Hertz, battling hundreds of customers who say they were falsely arrested for auto theft after renting cars, was ordered by a federal judge to disclose how many renters it accuses every year.

U.S. bankruptcy Judge Mary Walrath sided with advocates for 220 people suing Hertz who argued more details about Hertz’s internal anti-theft program should be public.

In various documents filed in federal court in Wilmington, Delaware, the car renter has demanded that data on how many theft reports it files every year be blocked out of court papers to prevent rivals from using the information to tarnish Hertz’s reputation.

The U.S. trustee, which monitors bankruptcies for the Justice Department; CBS News; and advocates for people suing Hertz for false arrest argued that the information should be made public.

Court documents show that some of the customers who rented cars were jailed and in at least one case held at gunpoint just hours after paying for a rental.

The false arrest claims often involve long-term rentals, some set up directly by the customer, others through an auto insurance company, according to court documents. If something goes wrong with a renewal payment, or there’s some other problem, Hertz may report the renter to the police saying the car has been stolen, documents show. Afterward, Hertz charges the renter’s credit card or debit card and collects whatever was due, lawyers for the suing renters said in court filings. 

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In order to prove the false arrest claims aren’t isolated incidents, lawyers suing Hertz have been collecting data on how often the rental company files police reports against customers.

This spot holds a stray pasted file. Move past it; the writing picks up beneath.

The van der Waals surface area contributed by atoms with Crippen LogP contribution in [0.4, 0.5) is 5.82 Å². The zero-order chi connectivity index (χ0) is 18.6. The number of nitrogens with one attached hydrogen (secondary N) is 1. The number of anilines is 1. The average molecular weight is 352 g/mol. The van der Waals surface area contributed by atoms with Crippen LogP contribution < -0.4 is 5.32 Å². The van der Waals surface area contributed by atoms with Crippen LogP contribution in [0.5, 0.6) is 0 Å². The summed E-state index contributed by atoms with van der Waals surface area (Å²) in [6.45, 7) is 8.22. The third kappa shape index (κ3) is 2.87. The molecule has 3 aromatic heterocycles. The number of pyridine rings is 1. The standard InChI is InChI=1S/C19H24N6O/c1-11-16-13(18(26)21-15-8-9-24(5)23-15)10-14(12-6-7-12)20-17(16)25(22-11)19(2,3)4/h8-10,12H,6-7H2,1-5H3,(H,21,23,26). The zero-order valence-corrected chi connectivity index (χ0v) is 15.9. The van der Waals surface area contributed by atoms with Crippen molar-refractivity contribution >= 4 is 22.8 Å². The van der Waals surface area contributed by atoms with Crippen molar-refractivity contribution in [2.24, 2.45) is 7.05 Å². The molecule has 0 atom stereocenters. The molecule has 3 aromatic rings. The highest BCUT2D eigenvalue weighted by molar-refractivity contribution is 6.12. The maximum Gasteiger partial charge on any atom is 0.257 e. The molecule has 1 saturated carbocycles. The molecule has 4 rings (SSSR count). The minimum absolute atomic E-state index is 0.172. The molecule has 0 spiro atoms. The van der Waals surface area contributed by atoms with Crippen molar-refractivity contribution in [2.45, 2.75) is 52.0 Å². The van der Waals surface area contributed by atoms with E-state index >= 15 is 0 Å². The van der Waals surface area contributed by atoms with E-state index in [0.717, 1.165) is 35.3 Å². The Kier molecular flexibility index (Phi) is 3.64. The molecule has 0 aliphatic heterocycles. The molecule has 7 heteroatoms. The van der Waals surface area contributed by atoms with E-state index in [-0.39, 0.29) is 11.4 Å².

Hertz didn’t respond to emails requesting comment.

Those who claim Hertz had them wrongly arrested have filed claims in bankruptcy court demanding to be paid like other creditors of the company. Walrath oversaw Hertz’s Chapter 11 reorganization, which ended last year with a plan to pay creditors in full.

The false arrest claims could cost Hertz hundreds of millions of dollars, according to advocates for those suing the company.

The fight is part of a broader dispute about how to handle those claims from former renters who say they were wrongly arrested because of an alleged error by Hertz.

As is typical in big, complicated Chapter 11 cases, Hertz left behind a shell in bankruptcy to help administer creditor payouts and resolve any legal disputes not covered by its reorganization plan.

CBS previously reported that Hertz said the “vast majority” of cases involve renters who were weeks or months overdue on returns and authorities are brought in only after “exhaustive attempts” to reach a customer.